Take a trip back to your childhood by picking up a copy of these well-loved books.
Truth be told, I need to get better at sitting down with a book. The problem is that my brain is constantly darting around the place. And my fingers are used to replying to WhatsApp messages rather than leafing through pages. But I do love words and stories. And I do love books (when I get around to reading them).
In short: books are my escapism and my chance to dive head first into another world. Which is why I reject book shop categories when it comes to texts you’re ‘supposed to have read at a certain age’. I always go back to children’s literature as I find it comforting.
Here are my three so-called ‘children’s books’ that I think should be revisited or read for the first time by all – regardless of age.
The Moomins by Tove Jansson
The Moomin collection is so incredibly mystical it can be quite psychedelic at points. But as you follow this family of made-up woodland creatures through their moral conundrums and tales of triumph and strife, you start to love them like they’re you’re own family.
Most importantly, you learn from the inherit wisdom of Moomin philosophy. They get ever so grumpy sometimes and have tantrums but they love each other. All things I can relate too, even though I don’t live in Moomin Valley and hibernate every winter (though I wish I did).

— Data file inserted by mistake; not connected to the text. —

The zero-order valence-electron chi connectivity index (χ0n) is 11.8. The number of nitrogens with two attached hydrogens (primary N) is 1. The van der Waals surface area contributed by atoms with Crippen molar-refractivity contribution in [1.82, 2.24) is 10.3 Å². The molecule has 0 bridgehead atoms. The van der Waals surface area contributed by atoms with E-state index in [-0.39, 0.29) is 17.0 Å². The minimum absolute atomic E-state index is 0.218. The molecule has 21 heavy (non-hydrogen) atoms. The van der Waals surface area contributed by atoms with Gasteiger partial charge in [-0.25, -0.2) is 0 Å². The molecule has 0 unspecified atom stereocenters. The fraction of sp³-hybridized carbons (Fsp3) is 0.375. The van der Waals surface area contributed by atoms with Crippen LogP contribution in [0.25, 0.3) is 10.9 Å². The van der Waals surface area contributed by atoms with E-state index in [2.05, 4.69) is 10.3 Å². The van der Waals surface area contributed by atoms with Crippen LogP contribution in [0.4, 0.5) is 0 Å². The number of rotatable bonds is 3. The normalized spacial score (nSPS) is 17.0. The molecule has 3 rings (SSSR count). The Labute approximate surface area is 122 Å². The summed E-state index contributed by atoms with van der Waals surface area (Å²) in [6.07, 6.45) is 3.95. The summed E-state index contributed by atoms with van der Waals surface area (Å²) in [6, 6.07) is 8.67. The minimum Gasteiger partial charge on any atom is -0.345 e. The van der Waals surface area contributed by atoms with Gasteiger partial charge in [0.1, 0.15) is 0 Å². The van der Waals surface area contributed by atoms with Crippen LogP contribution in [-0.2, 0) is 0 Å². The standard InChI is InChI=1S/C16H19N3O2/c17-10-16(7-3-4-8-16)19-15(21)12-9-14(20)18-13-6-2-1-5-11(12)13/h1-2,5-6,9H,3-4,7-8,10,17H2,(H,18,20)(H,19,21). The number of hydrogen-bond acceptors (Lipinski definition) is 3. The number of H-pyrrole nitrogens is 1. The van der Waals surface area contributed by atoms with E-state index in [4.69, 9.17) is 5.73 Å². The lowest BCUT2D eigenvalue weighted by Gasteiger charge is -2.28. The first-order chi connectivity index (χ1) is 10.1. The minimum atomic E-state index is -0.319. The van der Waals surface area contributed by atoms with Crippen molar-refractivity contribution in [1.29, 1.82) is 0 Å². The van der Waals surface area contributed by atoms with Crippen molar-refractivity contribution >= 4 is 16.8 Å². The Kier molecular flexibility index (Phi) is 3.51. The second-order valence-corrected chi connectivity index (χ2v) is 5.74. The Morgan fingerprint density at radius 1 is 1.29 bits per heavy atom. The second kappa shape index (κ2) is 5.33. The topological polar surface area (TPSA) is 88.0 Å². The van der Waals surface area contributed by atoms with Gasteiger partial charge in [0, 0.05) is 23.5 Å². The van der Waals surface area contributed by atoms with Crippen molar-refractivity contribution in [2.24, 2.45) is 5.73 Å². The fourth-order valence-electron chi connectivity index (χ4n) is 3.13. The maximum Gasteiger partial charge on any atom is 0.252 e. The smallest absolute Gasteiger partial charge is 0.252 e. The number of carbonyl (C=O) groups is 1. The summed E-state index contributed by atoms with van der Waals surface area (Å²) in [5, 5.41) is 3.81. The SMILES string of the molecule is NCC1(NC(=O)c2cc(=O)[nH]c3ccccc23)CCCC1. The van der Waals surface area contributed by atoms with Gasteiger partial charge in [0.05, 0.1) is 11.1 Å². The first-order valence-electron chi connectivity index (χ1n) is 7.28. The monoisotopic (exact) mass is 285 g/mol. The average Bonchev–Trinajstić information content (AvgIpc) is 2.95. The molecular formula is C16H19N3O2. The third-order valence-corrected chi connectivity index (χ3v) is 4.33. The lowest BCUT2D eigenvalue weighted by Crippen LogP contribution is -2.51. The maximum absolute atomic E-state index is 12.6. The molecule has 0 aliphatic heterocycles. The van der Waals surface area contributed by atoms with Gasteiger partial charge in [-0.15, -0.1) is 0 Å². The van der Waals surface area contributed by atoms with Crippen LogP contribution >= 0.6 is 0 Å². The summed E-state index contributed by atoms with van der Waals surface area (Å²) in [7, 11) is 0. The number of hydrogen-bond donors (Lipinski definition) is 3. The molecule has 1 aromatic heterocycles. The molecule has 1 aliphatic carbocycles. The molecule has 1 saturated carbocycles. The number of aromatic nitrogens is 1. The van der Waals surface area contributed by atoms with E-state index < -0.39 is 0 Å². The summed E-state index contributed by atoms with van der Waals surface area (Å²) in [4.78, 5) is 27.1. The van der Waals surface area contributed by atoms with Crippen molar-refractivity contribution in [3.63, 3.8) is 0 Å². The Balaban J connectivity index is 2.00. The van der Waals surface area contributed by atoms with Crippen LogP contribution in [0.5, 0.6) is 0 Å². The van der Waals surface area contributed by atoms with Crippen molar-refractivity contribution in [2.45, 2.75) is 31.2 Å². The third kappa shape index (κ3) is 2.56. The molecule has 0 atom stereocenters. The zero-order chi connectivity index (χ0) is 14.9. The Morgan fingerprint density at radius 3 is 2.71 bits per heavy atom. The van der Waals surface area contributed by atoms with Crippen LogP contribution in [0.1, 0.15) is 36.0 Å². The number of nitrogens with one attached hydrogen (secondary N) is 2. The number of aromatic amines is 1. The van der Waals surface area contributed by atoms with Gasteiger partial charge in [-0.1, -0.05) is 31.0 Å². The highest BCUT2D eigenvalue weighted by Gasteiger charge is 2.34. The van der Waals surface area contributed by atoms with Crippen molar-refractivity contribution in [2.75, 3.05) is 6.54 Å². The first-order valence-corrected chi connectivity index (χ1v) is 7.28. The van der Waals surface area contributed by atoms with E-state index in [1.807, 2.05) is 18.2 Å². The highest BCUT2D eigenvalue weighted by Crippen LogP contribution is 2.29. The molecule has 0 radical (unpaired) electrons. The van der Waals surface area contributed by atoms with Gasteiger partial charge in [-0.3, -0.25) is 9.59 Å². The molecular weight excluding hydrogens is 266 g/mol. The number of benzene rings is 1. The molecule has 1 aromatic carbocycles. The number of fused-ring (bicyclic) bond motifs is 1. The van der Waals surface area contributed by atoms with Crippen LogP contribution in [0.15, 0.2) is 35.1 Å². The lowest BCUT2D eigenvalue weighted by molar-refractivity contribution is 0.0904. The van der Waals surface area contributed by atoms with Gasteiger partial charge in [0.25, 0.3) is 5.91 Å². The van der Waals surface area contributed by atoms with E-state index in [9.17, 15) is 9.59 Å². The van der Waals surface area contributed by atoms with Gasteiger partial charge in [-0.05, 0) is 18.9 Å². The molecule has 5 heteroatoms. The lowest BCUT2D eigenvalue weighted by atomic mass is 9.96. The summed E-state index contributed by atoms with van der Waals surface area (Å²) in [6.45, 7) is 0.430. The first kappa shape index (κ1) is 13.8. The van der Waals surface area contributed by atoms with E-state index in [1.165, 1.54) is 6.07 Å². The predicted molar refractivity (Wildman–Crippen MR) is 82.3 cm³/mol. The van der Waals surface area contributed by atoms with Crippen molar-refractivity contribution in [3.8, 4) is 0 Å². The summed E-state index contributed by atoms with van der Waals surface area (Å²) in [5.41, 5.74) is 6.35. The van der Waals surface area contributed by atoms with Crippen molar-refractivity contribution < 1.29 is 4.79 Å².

The Moomins, £4.99, Waterstones
The Magic Faraway Tree by Enid Blyton
I talk about this series, written in the Forties by Enid Blyton, a lot. It’s the book that sparked my insatiable imagination in the first place. It’s about a rebellious group of friends who escape up a magical tree on a regular basis and find a new ‘land’ up there each time. Sometimes it’s terrifying, sometimes it’s ridiculous or hilarious, like the Land Of Topsy Turvy.
Magic Farraway Tree, £4.49, Amazon
Life Doesn’t Frighten Me by Maya Angelou (picture book illustrated by Jean Michel Basquait)
I find all of Maya Angelou’s work extraordinary, especially the way in which she uses her gift to lift other souls from misery. When I’m down, I reach for this picture book which is an illustrated book with the words of her poem Life Doesn’t Frighten Me. Both the poem and pictures seem to resonate with some of the heaviness of modern life, but it reminds us to keep our head up and be brave.
Life Doesn’t Frighten Me, £9.30, Amazon
Tip: If you’re looking for alternative children’s titles to read to your little ones, I highly recommend keeping an eye on the @thisisbooklove_ it is an exciting initiative set up to source, sell, encourage, self-publish and promote beautiful British multicultural children’s books that celebrate diversity – particularly children and families of Caribbean/African descent.
Images: Courtesy of publishers / Unsplash